Fascination: "My List" In Harper's Bazaar.

There are so many "style" and "beauty" magazines out there these days. Quite a few are complete and total crap. (InStyle, Vogue, Allure... Though I still subscribe to and read Vogue.) But my favorite for the past few years has been Harper's Bazaar.

It has brilliant content.

Or, at least, I think it is presented in a way that pulls me in and induces me to absorb every last bit of it.

The first thing I always read when I open a copy of HB is "My List." It's a feature at the start of each issue (after the first hundred pages of ads, though) where a designer or other fashion "It" person gives a breakdown of a day in their life.



And since I am the kind of person who worries that how she lives her own life is "odd" or "not normal"... I like to know how others do it.

How do they get out of bed each day? What are their morning habits? What do they eat for breakfast? Do they workout? Do they obsess over technology and constantly use it as a crutch to satiate those moments when their ADD kicks in? What time do they eat dinner? Do they obsess over baths, like I do?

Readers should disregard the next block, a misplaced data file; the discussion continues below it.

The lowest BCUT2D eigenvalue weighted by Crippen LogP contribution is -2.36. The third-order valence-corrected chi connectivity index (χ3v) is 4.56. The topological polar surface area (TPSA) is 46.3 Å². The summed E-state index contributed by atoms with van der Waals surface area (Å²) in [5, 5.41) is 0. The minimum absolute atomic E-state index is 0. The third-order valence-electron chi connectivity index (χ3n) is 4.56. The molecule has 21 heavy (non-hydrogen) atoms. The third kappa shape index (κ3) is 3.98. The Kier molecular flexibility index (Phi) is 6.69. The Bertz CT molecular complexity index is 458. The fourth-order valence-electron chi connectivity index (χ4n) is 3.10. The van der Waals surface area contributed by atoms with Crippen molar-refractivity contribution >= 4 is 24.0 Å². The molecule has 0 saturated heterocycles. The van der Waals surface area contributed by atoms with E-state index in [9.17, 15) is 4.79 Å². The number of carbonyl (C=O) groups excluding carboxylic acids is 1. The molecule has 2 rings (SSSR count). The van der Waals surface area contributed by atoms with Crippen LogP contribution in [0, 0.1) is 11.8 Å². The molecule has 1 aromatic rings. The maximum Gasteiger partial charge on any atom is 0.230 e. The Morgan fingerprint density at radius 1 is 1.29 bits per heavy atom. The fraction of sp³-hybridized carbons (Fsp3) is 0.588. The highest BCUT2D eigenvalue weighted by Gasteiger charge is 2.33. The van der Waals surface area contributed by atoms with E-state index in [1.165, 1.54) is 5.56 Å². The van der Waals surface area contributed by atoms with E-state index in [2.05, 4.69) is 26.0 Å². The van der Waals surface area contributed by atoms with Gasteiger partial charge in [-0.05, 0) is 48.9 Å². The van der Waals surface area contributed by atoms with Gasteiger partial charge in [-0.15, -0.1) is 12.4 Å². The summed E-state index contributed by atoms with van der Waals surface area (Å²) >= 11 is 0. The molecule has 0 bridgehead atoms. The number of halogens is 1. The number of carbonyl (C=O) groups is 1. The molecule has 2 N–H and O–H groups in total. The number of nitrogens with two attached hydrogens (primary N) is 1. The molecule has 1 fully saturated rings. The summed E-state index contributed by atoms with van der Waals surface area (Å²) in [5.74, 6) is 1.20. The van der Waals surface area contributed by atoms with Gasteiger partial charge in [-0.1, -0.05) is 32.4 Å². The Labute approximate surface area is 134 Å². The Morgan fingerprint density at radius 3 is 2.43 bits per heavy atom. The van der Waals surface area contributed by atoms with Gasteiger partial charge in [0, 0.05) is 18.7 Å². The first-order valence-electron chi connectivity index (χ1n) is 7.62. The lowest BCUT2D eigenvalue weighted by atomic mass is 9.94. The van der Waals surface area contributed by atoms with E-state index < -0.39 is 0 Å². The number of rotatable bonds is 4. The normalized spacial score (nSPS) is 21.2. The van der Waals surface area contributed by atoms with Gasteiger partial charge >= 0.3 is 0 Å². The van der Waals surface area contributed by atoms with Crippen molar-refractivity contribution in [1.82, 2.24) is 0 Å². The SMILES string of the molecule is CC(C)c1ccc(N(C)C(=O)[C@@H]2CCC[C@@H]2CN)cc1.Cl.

I mean... These are people who are well-known and paid for their creativity. I want to know how they harness and tap into that creativity by understanding their daily habits. I want to understand their fabulous lives!

My past few months have not been as creative or productive as I would have liked.

I think that is largely due to the temporary space I am in... And throwing myself into the remodel. Plus, I was in a job that left me feeling like things were all over the place. There was no organization, and it was difficult to organize things remotely. I was always working.  And exhausted.  Here was "My List" from the past few months, on a typical work day from here in Encinitas: